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Shi B.,Tongji University | Shi B.,Shanghai Normal University | Liu C.,Tongji University | Liu C.,Key Laboratory of Advanced Engineering Surveying of NASMG | And 2 more authors.
Wuhan Daxue Xuebao (Xinxi Kexue Ban)/Geomatics and Information Science of Wuhan University | Year: 2012

Hyper-spectral remote sensing imagery provides a large amount of spectral and structure information. However, these availabilities challenge the traditional spectral segmentation methods which may cause salt and pepper effect and low information extraction accuracy. In order to overcome this disadvantage, texture information is proposed into feature space. A 3D-Gabor filter is used to represent the spectral/spatial properties of hyper-spectral data. Thus multi-scale, multi-oriented texture features are extracted. And feature energy from 3D feature points is projected into subspace with PCA which can represent input data with lower dimensional feature vectors. Then the image segmentation is constructed by k-means clustering. Following these steps, the initial residential areas can be obtained, but with many deficiencies including the existence of holes and useless patches. To resolve these problems, a morphological space based method is used to dissolve these residential patches. The experiment on PHI-3 data demonstrates the utility of the algorithm for residential areas recognition.

Wu H.,Tongji University | Wu H.,Key Laboratory of Advanced Engineering Surveying of NASMG | Liu C.,Tongji University | Liu C.,Key Laboratory of Advanced Engineering Surveying of NASMG | And 4 more authors.
International Journal of Remote Sensing | Year: 2013

An innovative model for extracting water regions from aerial images fused with light detection and ranging (lidar) data is proposed in this article. This model extracts water features from coarse to fine levels of accuracy by considering special spectral bands of existing airborne lidar systems and their spectral characteristics. The particular model consists of two parts, namely inexact water region recognition and precise water extraction. (1) A strategy of using a triangulated irregular network (TIN) is introduced to describe point clouds with a particular structure. A TIN coarsely divides the network into water and non-water regions through a threshold, which can be determined through an equation by inputting the minimum width and point density of water regions. The coarsely defined water region can be detected through overlay analysis between the aerial image and the raster surface generated from the TIN. (2) An improved mean-shift algorithm is used to remove most land pixels from the roughly recognized water to obtain precise water edges from coarse water. A new empirical formula to describe distance between multi-dimensional data is adopted. Using the mean-shift algorithm and empirical distance function, accurate water edge features are extracted from inexact water region(s). In addition, the classification field of lidar point clouds is used to remove land pixels from water features.A case study based on a point cloud data set and an aerial image is conducted to evaluate the feasibility and accuracy of the proposed model. Spatial distances between checkpoints and extracted water edges, as well as the confusion matrix of mean-shift classification, are adopted as measurements of accuracy for the extracted water edges in two case regions. Evaluation results show that the proposed model achieved continuous water-edge features, and that spatial accuracy of water edges is 0.3 to 0.4 m, at approximately the 1-2-pixel level, which is more than four times better than the maximum-likelihood classification method. General accuracy of the confusion matrix shows that mean-shift classification in the proposed model is better than 95%, which indicates excellent results. © 2013 Copyright Taylor & Francis.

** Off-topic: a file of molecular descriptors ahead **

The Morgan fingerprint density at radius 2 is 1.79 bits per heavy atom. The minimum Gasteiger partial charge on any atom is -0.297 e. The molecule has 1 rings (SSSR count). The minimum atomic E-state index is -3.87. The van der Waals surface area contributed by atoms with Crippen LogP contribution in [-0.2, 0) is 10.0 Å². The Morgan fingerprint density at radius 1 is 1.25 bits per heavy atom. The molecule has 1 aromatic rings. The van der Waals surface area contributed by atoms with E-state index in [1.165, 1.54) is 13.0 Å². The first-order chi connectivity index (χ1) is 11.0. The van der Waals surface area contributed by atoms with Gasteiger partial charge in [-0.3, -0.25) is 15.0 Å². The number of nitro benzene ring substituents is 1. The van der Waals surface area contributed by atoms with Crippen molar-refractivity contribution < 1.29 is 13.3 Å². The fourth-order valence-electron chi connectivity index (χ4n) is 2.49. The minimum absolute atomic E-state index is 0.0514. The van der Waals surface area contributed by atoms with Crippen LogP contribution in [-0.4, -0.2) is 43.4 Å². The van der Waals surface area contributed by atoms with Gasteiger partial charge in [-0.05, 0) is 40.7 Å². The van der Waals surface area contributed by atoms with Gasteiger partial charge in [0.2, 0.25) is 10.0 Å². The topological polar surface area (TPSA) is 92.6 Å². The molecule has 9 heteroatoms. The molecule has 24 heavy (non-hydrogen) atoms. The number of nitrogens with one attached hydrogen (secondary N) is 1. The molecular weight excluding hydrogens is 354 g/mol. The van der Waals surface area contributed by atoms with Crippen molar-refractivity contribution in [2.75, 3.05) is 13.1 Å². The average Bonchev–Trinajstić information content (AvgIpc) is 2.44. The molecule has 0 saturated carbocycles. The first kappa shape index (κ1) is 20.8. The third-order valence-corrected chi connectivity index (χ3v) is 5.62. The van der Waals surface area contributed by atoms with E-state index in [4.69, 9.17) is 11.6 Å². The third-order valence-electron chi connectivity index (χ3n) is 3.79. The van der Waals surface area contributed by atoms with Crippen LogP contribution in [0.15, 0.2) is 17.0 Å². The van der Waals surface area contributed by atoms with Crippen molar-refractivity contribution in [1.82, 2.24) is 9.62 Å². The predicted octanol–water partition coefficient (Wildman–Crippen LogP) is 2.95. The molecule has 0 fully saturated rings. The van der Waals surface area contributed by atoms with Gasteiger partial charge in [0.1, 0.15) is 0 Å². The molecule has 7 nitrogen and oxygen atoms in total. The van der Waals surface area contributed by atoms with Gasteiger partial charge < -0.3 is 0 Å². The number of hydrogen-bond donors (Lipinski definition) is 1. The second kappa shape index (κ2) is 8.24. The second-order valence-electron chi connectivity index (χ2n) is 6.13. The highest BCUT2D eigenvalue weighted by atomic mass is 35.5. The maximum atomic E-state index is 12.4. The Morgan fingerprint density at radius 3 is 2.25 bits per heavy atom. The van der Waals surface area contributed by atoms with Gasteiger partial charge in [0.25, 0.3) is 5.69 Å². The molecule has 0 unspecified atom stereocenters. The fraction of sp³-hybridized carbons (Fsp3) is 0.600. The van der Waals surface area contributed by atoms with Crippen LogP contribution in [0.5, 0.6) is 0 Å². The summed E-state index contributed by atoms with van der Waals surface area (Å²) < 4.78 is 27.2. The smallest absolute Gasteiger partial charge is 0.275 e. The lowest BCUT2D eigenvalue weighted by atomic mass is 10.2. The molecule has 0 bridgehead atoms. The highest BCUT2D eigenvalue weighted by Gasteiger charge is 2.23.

Liu C.,Tongji University | Liu C.,Key Laboratory of Advanced Engineering Surveying of NASMG | Zhou F.,Tongji University | Sun Y.,CAS Institute of Remote Sensing | And 2 more authors.
Journal of Navigation | Year: 2012

Visual navigation is comparatively advanced without a Global Positioning System (GPS). It obtains environmental information via real-time processing of the data gained through visual sensors. Compared with other methods, visual navigation is a passive method that does not launch light or other radiation applications, thus making it easier to hide. The novel navigation system described in this paper uses stereo-matching combined with Inertial Measurement Units (IMU). This system applies photogrammetric theory and a matching algorithm to identify the matching points of two images of the same scene taken from different views and obtains their 3D coordinates. Integrated with the orientation information output by the IMU, the system reduces model-accumulated errors and improves the point accuracy. © 2012 The Royal Institute of Navigation.

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